I get the sense that Eppler isn’t done contacting former Yankees. Brian Cashman will be a free agent executive in December of 2022. He’s presently making $25 million. I get the sense that Cohen can make a better offer.
And I want to give a pat on the back to Eppler for this overlooked gem- sure, losing Noah Syndergaard and Michael Conforto hurts if you’re rooting for a player instead of the team. But by losing both Confotro- who seems to be good every other year, and Syndergaard- who has pitched a handful of innings over the last two years and will maybe throw 125 innings next year if he doesn’t get injured? The Mets gained two second round picks in this upcoming MLB draft. And with the Kumar Rocker fiasco? The Mets gained a compensatory first round pick. So 5 of the top 80 and 6 of the top 100 picks will belong to the Mets. Anyone want to know how to restock a farm system? Let inconsistent and injured players bring you high level picks and save you wanted money.
Gone are the days where the Mets are auditioning rookie major league managers. By the way, former Mets manager Rojas is now an outfielders coach for the Yankees. Outfielders coach.
I’ll add this- in October I offered to be the Mets GM. At this point, I will accept an assistant GM position.
The New York Yankees: Your Dad wouldn’t put up with this Mets shit!
Major League Baseball: Give the players what they want. When it comes to Labor vs Management situations, there are two truisms: Management will always fuck labor because management itself is inherently backstabbing as people, and labor asks for fairness which usually falls against backstabbers.
The Chicago Cubs saw their team value increase 400% in the last decade because PLAYERS won them a World Series. Shouldn’t the owners reward the players with that new found $3 billion dollars? That the players made them? Yes, yes they should. The Wilpons sold the Mets for almost 7 times what they paid for it in a mere 20 years.
Also, paying players more doesn’t mean fans pay more. In the last 5 years, the average salary of baseball players has decreased. Have ticket prices?
The New York Rangers: Again, a good coach with a solid system can create a winning culture when surrounded with talented athletes.
The New York Islanders: A coach that works hard to emphasize defense at the point to stifle the offense has faith in Josh Bailey, who magically neither plays offense or defense. Something I learned in research this week- the more time you play Josh Bailey in a game, the statistically more likely you are to miss the playoffs.
The NHL: Maybe it’s time to go back to the 2019-2020 COVID playoff schedule, where everyone makes the playoffs? You screwed up early outbreaks, which benefits present COVID teams. My position is that if you can’t field a team, you should forfeit. But reality says that teams will roll out AHL caliber players and charge you NHL prices. Since you’ll fuck the fans at every turn, collapse the season and give each team a playoff birth. There’s not going to be an NHL player Olympics anyway, so let it fly.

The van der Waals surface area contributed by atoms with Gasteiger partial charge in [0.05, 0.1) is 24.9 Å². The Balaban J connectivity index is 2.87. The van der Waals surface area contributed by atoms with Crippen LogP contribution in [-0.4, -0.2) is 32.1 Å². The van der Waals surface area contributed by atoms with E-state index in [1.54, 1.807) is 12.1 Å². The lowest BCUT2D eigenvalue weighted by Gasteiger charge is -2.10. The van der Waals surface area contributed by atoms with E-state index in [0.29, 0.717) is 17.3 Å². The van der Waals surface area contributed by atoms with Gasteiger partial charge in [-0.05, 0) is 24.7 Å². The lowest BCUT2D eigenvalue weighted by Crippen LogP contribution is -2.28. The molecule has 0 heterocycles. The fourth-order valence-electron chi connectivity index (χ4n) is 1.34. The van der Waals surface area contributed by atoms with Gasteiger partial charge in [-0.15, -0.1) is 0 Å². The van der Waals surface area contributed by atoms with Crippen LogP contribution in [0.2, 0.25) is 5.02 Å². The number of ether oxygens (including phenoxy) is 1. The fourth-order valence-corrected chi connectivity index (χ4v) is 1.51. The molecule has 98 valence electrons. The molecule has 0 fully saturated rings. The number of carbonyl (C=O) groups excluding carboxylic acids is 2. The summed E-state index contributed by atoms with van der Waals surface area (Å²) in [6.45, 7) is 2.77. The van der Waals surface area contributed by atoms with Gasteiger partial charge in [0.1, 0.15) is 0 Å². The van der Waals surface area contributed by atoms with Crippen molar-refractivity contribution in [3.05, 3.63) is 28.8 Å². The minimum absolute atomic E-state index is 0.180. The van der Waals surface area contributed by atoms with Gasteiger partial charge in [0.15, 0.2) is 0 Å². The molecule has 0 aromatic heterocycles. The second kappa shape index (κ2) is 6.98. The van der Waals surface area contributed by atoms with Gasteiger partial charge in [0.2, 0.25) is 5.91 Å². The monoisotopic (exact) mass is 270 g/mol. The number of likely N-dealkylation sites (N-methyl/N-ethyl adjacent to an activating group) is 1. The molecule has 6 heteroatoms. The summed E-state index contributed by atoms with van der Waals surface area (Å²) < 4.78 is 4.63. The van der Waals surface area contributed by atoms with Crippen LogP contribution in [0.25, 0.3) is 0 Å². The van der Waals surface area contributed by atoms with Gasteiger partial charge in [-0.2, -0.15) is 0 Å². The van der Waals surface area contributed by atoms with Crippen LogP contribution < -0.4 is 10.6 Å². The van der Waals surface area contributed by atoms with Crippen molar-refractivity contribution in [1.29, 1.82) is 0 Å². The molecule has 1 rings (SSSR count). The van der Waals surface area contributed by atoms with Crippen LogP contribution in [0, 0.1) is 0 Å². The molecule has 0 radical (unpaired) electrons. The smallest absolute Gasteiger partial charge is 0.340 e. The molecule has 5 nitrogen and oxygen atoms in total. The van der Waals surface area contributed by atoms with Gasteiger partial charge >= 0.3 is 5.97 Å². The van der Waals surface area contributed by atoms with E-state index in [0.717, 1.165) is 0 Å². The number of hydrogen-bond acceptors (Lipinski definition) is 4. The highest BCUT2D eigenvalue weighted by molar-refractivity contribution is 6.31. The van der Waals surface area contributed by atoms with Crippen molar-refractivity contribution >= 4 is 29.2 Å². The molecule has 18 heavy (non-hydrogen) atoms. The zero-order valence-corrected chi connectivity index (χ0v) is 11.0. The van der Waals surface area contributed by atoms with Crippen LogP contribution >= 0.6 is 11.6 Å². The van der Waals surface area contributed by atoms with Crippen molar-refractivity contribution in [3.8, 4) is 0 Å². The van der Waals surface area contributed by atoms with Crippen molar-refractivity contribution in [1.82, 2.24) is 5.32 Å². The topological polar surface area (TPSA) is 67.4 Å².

The NFL: Have you seen the state of football in New York? Pretty good, right? Sure, a playoff bubble, but very likely a 10 win team.
But those guys in New Jersey are absolutely terrible. You need to have two pro leagues. One for the good teams, and one for teams trying to get there. Like European soccer.
The NBA: you have the most complicated salary cap in sports. You have a $113 million salary cap. One team follows that. ONE. Five teams are 50% above the cap. Sure it’s a soft cap. But if you have 29 teams ignoring the cap? You need to rewrite the collective bargaining agreement into reality.
The New York Knicks: Last year was fun because you were hard nosed and tough. Then you added soft players in free agency, drafted strong players that you refuse to play, and wonder why you’re losing. You lost your way.
The Brooklyn Nets: You’re not winning a title. Too old, too much Kyrie. Thank you for signing those guys so that the Knicks didn’t look even more dysfunctional.
Alright folks. I’m switching from writing to reading: next up, The Culture Code by Daniel Coyle. Hopefully Buck will hand it out to the players.
As we sit in the rarified time of year where all four major North American sports are rolling, now is as good a time as any to do some quick hits on the New York sports scene, as well as anything else I can fit into a paragraph of a take.
New York Mets: A second year in a row of failing to find a president tells me something: you’re doing it wrong. Yes, a team president can change a culture. But the St. Louis Cardinals have had back to back losing seasons once since 1960, and I’m almost positive that they’ve had more than one team president in that time. Maybe culture starts at the top?
Also, I am available for the GM position. And unlike other GM’s I won’t trade any of the top 5 prospects unless I think they stink.
New York Yankees: Need a shortstop? Wait until a week into free agency, and see what the Mets would take for Francisco Lindor. I get the feeling that you could move a bad contract or two and get a bargain price based on the savings. Maybe move Gerrit Cole’s deal, because without super glue in the glove that deal seems like it’s about to blow up.
New York Rangers: See what happens when you get a good coach? Amazing. Hopefully the Mets take note.
New York Islanders: While you’ve been the most successful team in New York for the last two seasons, realize that’s always a tenuous position. On that theme, Zdeno Chara needs a rest. Time to make that guy a 7th defenseman and give Robin Salo or Samuel Bolduc a chance.